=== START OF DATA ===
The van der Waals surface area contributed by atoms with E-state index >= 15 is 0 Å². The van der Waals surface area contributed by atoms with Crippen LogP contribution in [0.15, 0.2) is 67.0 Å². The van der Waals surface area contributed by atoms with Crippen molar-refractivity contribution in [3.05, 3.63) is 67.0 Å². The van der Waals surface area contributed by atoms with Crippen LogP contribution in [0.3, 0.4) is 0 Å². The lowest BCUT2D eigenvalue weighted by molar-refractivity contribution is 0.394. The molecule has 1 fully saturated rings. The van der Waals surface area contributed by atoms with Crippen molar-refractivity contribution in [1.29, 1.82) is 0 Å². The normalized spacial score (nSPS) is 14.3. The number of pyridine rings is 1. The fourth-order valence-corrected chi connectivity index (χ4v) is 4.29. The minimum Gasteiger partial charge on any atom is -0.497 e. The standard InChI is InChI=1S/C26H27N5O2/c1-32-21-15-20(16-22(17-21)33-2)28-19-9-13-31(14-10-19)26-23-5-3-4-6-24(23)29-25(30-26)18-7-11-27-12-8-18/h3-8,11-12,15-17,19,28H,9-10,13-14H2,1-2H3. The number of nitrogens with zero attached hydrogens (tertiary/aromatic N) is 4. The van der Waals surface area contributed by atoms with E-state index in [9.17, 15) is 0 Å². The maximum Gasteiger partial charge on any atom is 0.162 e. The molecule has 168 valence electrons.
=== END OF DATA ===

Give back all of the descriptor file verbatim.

The van der Waals surface area contributed by atoms with E-state index >= 15 is 0 Å². The van der Waals surface area contributed by atoms with Crippen LogP contribution in [0.15, 0.2) is 67.0 Å². The van der Waals surface area contributed by atoms with Crippen molar-refractivity contribution in [3.05, 3.63) is 67.0 Å². The van der Waals surface area contributed by atoms with Crippen LogP contribution in [0.3, 0.4) is 0 Å². The lowest BCUT2D eigenvalue weighted by molar-refractivity contribution is 0.394. The molecule has 1 fully saturated rings. The van der Waals surface area contributed by atoms with Crippen molar-refractivity contribution in [1.29, 1.82) is 0 Å². The normalized spacial score (nSPS) is 14.3. The number of pyridine rings is 1. The fourth-order valence-corrected chi connectivity index (χ4v) is 4.29. The minimum Gasteiger partial charge on any atom is -0.497 e. The standard InChI is InChI=1S/C26H27N5O2/c1-32-21-15-20(16-22(17-21)33-2)28-19-9-13-31(14-10-19)26-23-5-3-4-6-24(23)29-25(30-26)18-7-11-27-12-8-18/h3-8,11-12,15-17,19,28H,9-10,13-14H2,1-2H3. The number of nitrogens with zero attached hydrogens (tertiary/aromatic N) is 4. The van der Waals surface area contributed by atoms with E-state index in [9.17, 15) is 0 Å². The maximum Gasteiger partial charge on any atom is 0.162 e. The molecule has 168 valence electrons.